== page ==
Like A Boss

I believe that a man should manage his life in much the same way he would manage a business; more specifically, a corporation. Gone are the days when a man’s life was run like a ship captain on the open sea, acting and reacting to the perils of hostile waters caused by unforeseen weather patterns. Today’s modern man has to prepare, anticipate, plan, and execute according to his goals and appetites; his needs and the needs of those he is directly or indirectly responsible for. In the spirit of this statement, one could say that I am the CEO, COO and CFO of Me, Inc. I answer to a Board of Directors consisting of two 20 month old boys, who happen also to be majority shareholders, by default, with a vested interest in the successes and failures of their executive leadership. To this end, I am also the janitor, chauffeur, tutor, and chef.

A man without a plan is destined for ruin and a company without leadership will certainly fail. A sole proprietorship has far more latitude in the way it operates. For instance, a sole proprietor may choose to take a sick day, just because. He may choose to commingle funds from his business account with his personal account. He may choose to sell a company asset to pay for a new toy, and while any of these practices may be considered poor business management, there is no accountability for these actions beyond their impact to the individual’s bottom line. In a corporate structure, an individual commingling funds between accounts may very well be guilty of embezzlement and any action he takes is strictly scrutinized by a Board of Directors. He is held absolutely accountable for his actions by his shareholders, to say nothing of the IRS and SEC, etc., who are tasked with corporate oversight and accountability.

In the world of business, I have always had my act together commensurate to my positioning on the arc of a very steep learning curve, but on a personal level, discipline has lacked in the areas of personal finances, diet and exercise, and housekeeping. Put another way, as a business professional, I handled my affairs like a boss. In my personal life, I handled my affairs like a man with six months left to live, who would certainly be outlived by the consequences of his poor planning and decision making. This reality was a force to be reckoned with, once confronted with the responsibility of raising children as a single man. Suddenly, it wasn’t just my health effected by the dietary choices I was making; it wasn’t just my money I was accountable for managing; it wasn’t just the cleanliness of my home I was responsible for maintaining. Most importantly, it wasn’t just me who was privy to the undisciplined example I was setting. But, like all challenges in life, they bring about much needed change in individual areas of weakness, complacency, and procrastination. This has been no exception.

I feel fortunate to have developed the practice, early in life, of seeking out information that interested me and implementing it until it perpetrated lasting effect on my actions, and, eventually, my habits. This constant reinvention has allowed me to shape and mold my life into the image I’ve created, both internally and externally apparent. Recently, this practice has forced me down the path of transforming my personal life until it reflected my business life and, as a result, my personal finances are now budgeted out twelve months in advance, planning for bills, everyday spending needs, goals, and periodic responsibilities. It has also forced me down a road toward eliminating debt and becoming self-insured, rather than credit-dependent, in the event of an unforeseen financial crisis. I now have a plan for funding goals exceeding one year, out as far as five, ten, and twenty years. Why? Because the well-being of my children cannot be contingent upon the fickle and unstable nature of the economic climate or political landscape as it relates to my current professional life. If left to chance, I will have made very little provision for retirement or the creation of net worth, let alone wealth and self-sufficiency.  In short, I will have provided no legacy for my children.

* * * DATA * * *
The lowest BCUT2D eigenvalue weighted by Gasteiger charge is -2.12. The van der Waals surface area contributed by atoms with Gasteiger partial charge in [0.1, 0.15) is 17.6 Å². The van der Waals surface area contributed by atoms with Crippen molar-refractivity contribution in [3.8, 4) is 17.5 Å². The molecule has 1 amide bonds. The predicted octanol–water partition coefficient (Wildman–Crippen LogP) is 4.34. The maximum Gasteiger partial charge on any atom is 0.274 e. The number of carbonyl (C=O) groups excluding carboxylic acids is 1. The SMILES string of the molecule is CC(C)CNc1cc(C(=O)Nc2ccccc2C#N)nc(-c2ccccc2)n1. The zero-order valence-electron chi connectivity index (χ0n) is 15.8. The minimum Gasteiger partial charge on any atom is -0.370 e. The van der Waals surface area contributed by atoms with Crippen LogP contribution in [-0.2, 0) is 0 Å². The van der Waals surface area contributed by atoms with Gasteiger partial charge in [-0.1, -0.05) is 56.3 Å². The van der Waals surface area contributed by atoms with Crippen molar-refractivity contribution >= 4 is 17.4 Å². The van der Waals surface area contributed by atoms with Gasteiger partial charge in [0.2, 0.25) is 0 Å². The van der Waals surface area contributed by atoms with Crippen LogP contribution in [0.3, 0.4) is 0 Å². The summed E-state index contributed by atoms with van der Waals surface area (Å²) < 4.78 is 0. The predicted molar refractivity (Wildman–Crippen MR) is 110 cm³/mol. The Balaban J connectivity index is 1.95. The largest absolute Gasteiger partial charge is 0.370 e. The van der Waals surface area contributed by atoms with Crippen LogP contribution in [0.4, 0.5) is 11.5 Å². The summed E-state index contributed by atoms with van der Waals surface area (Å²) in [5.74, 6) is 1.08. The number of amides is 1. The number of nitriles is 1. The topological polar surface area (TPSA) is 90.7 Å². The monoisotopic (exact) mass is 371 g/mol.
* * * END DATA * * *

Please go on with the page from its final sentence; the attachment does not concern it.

Of all the things a man should seek to provide for his children, legacy should be chief amongst them. In this way, a boy learns what it means to become a man and put away childish things. Without legacy, what influence does a man have when presenting the importance of education — financial and social intelligence, manners and gentlemanly conduct, integrity and work ethic — to his children? In the absence of such things reflected in their example of a man, there is very little in the way of contrast for a boy to challenge the short-term appeal of professional snow sports, booze, and promiscuity (for example). In the absence of these things, “Do as I say, not as I do,” simply does not carry any weight.

In stark contrast to the way people shy away from doing business with a crooked enterprise, children grow up to model whatever standard has been upheld during their development with very little exception; although, exceptions do exist, in both positive and negative examples. But leaving this to chance is a wager a foolish man makes on the future of his legacy and the advantages he can hope to provide to his children. A wise man forecasts, prepares, and implements disciplined effort in the execution of his plan, adjusting where needed along the way, and then teaches his children how to do the same through instruction and example. Giving them a clear picture of what to emulate and what to root out. Of equal importance, giving them the tools necessary to emulate that example.  Tools that are smelted in the forge of self-discipline, delayed gratification, and personal sacrifice.